Well­ness Arti­cles

Antibi­otics Not Needed for Most Ear Infec­tions

A study pub­lished in the Sep­tem­ber 13, 2006 Jour­nal of the Amer­i­can Med­ical Asso­ci­a­tion (JAMA) shows that “watch­ful wait­ing” is bet­ter than using antibi­otics for the treat­ment of ear infec­tions known as Acute Oti­tis Media (AOM). The study starts off by not­ing that AOM is the most com­mon diag­no­sis for which antibi­otics are pre­scribed to children.

In this study 283 chil­dren ages 6 months to 12 years seen in a hos­pi­tal emer­gency depart­ment, with acute ear infec­tions were divided into two groups. One group was treated only by the “wait-​and-​see pre­scrip­tion”, known as the WASP group. The sec­ond group was known as the SP group which stood for “stan­dard pre­scrip­tion”. The authors noted that pre­vi­ous stud­ies did not include severe cases as would be seen in the emer­gency room as with these cases.

The “wait-​and-​see pre­scrip­tion” group of chil­dren did get a pre­scrip­tion for antibi­otics, but their par­ents were advised to wait and see for 48 hours before con­sid­er­ing fill­ing the pre­scrip­tion. These par­ents were asked not to fill the pre­scrip­tion they were given unless the child either is no bet­ter or is worse in 48 hours. The “stan­dard pre­scrip­tion” group got a pre­scrip­tion for antibi­otics and were not given any instruc­tions to wait and see.

The results showed that 62% of the pre­scrip­tions in the WASP group were never filled. Con­versely, about 90% of the chil­dren in the “stan­dard pre­scrip­tion” group whose par­ents were not asked to wait and see wound up tak­ing the antibi­otics. Even more inter­est­ing is that the researchers found that, “There was no sta­tis­ti­cally sig­nif­i­cant dif­fer­ence between the groups in the fre­quency of sub­se­quent fever, otal­gia (pain), or unsched­uled vis­its for med­ical care.” In essence the group that did not take antibi­otics did just as good as the group that took the medication.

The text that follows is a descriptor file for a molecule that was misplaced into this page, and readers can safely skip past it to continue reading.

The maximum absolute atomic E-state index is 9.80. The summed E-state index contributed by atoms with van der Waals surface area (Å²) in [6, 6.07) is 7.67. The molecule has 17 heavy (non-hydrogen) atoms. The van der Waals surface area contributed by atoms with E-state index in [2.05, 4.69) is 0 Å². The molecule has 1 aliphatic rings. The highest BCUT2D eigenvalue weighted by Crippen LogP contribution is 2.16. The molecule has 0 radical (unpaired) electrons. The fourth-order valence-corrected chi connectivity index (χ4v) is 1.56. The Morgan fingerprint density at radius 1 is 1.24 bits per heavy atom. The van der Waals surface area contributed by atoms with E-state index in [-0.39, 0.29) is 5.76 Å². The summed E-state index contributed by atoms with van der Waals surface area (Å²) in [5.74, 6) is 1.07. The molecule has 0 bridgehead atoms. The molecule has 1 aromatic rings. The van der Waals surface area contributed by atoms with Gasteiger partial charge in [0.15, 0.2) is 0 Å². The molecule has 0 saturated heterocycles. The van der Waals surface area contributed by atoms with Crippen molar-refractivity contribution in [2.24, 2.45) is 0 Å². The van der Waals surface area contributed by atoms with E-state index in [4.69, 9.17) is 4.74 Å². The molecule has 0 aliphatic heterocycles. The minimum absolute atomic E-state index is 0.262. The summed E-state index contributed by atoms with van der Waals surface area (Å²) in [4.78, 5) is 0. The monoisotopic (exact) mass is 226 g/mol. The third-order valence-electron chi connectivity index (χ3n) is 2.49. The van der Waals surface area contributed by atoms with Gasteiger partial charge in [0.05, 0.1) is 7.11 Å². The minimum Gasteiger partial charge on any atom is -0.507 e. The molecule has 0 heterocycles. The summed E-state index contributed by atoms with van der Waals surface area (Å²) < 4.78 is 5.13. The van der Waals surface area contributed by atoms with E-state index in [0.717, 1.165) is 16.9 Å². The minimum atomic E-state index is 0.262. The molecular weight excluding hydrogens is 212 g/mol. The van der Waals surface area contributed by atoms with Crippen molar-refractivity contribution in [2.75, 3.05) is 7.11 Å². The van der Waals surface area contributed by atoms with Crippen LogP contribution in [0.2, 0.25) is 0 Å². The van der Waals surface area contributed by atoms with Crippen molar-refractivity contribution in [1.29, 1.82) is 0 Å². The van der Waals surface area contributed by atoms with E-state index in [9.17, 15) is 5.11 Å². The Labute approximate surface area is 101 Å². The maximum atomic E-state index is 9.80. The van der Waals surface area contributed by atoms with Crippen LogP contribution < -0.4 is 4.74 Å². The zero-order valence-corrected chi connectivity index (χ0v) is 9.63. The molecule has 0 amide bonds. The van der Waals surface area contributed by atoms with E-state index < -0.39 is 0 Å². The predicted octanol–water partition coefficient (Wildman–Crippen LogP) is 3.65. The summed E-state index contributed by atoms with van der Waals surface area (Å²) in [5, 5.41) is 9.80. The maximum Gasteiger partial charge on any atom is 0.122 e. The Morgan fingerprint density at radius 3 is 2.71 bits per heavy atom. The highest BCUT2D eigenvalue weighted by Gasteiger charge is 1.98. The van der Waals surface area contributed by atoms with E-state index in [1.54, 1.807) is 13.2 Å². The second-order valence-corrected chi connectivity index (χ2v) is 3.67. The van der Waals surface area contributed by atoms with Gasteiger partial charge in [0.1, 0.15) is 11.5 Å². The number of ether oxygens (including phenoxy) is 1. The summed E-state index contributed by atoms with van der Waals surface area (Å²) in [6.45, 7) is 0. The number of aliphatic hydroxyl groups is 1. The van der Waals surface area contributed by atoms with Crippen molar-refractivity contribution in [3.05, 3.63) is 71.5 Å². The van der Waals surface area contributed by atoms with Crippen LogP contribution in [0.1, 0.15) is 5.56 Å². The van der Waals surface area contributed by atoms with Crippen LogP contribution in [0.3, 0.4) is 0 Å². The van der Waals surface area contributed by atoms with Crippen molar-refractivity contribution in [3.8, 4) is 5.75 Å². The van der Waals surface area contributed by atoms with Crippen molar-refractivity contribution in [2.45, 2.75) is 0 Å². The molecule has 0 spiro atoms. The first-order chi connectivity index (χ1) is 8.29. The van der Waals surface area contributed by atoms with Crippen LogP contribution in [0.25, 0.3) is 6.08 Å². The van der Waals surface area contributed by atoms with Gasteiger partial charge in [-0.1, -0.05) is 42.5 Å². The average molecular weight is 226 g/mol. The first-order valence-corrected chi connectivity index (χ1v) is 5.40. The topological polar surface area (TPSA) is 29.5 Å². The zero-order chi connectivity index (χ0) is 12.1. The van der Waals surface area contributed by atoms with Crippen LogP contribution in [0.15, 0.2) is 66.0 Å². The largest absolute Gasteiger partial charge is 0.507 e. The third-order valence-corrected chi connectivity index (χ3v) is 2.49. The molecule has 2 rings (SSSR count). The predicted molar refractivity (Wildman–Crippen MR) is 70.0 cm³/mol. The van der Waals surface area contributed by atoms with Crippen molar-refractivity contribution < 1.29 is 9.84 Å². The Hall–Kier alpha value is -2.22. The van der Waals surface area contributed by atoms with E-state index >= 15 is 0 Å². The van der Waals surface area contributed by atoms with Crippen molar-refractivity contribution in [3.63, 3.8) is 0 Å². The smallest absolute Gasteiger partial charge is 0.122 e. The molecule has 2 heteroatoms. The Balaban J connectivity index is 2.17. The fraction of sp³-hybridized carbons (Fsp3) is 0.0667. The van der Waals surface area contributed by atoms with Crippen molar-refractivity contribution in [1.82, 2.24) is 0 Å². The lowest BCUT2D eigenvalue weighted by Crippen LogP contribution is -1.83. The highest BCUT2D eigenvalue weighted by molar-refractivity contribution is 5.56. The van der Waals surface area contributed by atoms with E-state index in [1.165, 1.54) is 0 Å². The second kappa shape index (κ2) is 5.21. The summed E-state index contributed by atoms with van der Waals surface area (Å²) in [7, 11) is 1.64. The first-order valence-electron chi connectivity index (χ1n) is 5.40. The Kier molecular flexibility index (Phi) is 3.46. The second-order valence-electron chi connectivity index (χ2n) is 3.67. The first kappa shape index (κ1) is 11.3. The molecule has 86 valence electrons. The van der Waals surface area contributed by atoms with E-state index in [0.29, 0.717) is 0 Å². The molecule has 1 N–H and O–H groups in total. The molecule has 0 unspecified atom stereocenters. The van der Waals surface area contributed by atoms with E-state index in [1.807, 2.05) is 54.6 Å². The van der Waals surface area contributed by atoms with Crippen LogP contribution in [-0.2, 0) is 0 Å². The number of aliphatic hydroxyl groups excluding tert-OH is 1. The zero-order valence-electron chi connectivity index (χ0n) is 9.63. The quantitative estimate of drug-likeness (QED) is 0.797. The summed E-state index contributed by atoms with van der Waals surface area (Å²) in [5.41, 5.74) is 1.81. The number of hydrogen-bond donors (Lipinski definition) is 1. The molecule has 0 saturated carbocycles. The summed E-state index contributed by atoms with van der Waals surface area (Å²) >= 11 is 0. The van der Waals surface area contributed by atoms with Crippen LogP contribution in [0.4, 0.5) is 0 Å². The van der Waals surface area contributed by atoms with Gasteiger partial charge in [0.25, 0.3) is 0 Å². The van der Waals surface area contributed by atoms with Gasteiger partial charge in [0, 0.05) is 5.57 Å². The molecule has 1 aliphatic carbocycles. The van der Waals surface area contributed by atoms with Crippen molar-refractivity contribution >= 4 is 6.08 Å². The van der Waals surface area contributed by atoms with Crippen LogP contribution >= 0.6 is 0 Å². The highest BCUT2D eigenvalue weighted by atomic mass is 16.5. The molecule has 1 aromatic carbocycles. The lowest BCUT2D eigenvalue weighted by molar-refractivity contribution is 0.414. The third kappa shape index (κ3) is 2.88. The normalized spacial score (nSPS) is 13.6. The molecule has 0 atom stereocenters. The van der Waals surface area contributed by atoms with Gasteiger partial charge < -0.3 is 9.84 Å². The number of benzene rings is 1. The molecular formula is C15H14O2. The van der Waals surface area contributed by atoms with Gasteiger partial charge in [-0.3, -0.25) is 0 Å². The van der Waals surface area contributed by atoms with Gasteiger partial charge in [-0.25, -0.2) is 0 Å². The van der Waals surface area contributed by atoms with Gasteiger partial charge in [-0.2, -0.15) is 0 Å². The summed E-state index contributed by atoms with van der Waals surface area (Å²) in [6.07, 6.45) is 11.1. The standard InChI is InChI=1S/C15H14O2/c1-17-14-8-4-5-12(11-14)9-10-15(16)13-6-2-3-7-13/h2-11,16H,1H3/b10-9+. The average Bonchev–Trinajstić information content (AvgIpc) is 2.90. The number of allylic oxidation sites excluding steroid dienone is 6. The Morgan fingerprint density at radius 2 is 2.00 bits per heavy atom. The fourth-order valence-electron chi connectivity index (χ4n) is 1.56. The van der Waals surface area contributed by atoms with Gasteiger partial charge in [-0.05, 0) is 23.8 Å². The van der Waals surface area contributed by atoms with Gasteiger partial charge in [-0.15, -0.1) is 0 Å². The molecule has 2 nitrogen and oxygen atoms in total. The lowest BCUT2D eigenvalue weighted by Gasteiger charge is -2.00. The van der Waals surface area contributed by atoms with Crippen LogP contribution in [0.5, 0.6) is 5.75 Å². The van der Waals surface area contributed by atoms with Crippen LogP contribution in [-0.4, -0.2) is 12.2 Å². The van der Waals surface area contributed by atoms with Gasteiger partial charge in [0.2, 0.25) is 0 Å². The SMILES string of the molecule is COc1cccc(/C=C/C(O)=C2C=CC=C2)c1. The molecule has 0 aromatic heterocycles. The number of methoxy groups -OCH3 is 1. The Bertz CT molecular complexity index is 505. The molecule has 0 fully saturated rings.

Lead researcher, David M. Spiro, MD, com­mented in a WebMD arti­cle by say­ing, “In this coun­try, 96% to 98% of physi­cians treat ear infec­tions imme­di­ately with antibi­otics, even though most cases will resolve on their own with­out treat­ment.” In the con­clu­sion of the study, Spiro and co-​authors stated, “The WASP (wait-​and-​see-​prescription) approach sub­stan­tially reduced unnec­es­sary use of antibi­otics in chil­dren with AOM (acute oti­tis media) seen in an emer­gency depart­ment and may be an alter­na­tive to rou­tine use of antimi­cro­bials for treat­ment of such children.

It should be noted that in 2004 the Amer­i­can Acad­emy of Pedi­atrics gave their approval to the wait-​and-​see approach and stated that 80% of chil­dren whose ear infec­tions are not treated imme­di­ately with antibi­otics get bet­ter on their own.

Ran­dom Article

A study pub­lished in the Octo­ber 11, 2004 issue of the Archives of Inter­nal Med­i­cine showed that includ­ing chi­ro­prac­tic care into health plans

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